Windowsill Gardening

One of the things I enjoy about windowsill gardening is that there is no weeding to do. Plus, I can do it all year round.

I remember my first year, I started some cherry tomatoes in the windowsill. They got so big that I had to transplant them in huge planter pots. Keeping the plants close to the window gave me tomatoes well into winter.

I was amazed! And surprised at how easy it was. I thought, “Why didn’t I do this sooner.”

When I first started out in windowsill gardening, I found growing lettuce was the easiest. So, if you’ve never grown anything in your windowsill before, I highly recommend starting with seeds for lettuce. From there you might want to try, celery, herbs, onions even baby carrots.

Today, I’m going to share with you a photo of my first windowsill lettuce.  That’s another one of my hobbies, photography. It’s great when making meals so people can see the end result in my articles.

Right now, I have two new things of celery started, some basil, and strawberry plants. Lettuce doesn’t really seem to take to the hot humid season we are experiencing right now. So I’ll wait until September to start my fall batch.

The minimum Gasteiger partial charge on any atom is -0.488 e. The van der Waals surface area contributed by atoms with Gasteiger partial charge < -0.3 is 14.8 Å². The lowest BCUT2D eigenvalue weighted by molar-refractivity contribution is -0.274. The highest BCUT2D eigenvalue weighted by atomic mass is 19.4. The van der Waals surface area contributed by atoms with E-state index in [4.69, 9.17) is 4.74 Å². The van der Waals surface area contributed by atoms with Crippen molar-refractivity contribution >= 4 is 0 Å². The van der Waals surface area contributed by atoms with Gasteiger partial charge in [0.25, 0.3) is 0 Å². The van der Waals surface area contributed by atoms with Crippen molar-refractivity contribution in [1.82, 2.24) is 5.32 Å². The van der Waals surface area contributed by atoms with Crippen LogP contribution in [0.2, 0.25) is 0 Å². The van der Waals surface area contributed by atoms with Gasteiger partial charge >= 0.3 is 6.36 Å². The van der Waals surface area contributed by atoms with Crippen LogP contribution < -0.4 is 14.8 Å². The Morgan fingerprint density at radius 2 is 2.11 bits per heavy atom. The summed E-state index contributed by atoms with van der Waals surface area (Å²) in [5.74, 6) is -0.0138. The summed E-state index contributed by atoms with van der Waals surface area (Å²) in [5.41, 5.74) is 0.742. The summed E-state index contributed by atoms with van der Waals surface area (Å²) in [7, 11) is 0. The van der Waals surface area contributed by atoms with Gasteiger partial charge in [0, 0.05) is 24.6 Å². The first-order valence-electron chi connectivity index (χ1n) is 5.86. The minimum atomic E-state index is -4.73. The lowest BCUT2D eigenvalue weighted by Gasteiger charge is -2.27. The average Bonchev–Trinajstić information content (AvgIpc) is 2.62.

Tips To Remember

Clean your containers really well to reduce disease and pests.

Note: While you might not have your garden in the ground, things can still get past to your garden through the air.

Another good tip for beginners is changing the soil out each year.

Note: Windowsill containers are small so you’ll use up a lot of the nutrients in the soil which is needed. However, don’t waste the soil by tossing it out. Recycle your used soil as compost and reuse.

Things You’ll Need

  • Planter Container
  • Soil
  • Windowsill with lots of light
  • Seeds
  • Water

I hope you’ve found this information informative and inspiring. Be sure to check out my next article here on . Where’ll I’ll be talking food and healthy living.

Windowsill Gardening Made Easy
Windowsill Gardening Made Easy 




Grow strawberries from seeds.
Grow strawberries from seeds.
Grow Your Own Celery
Grow Your Own Celery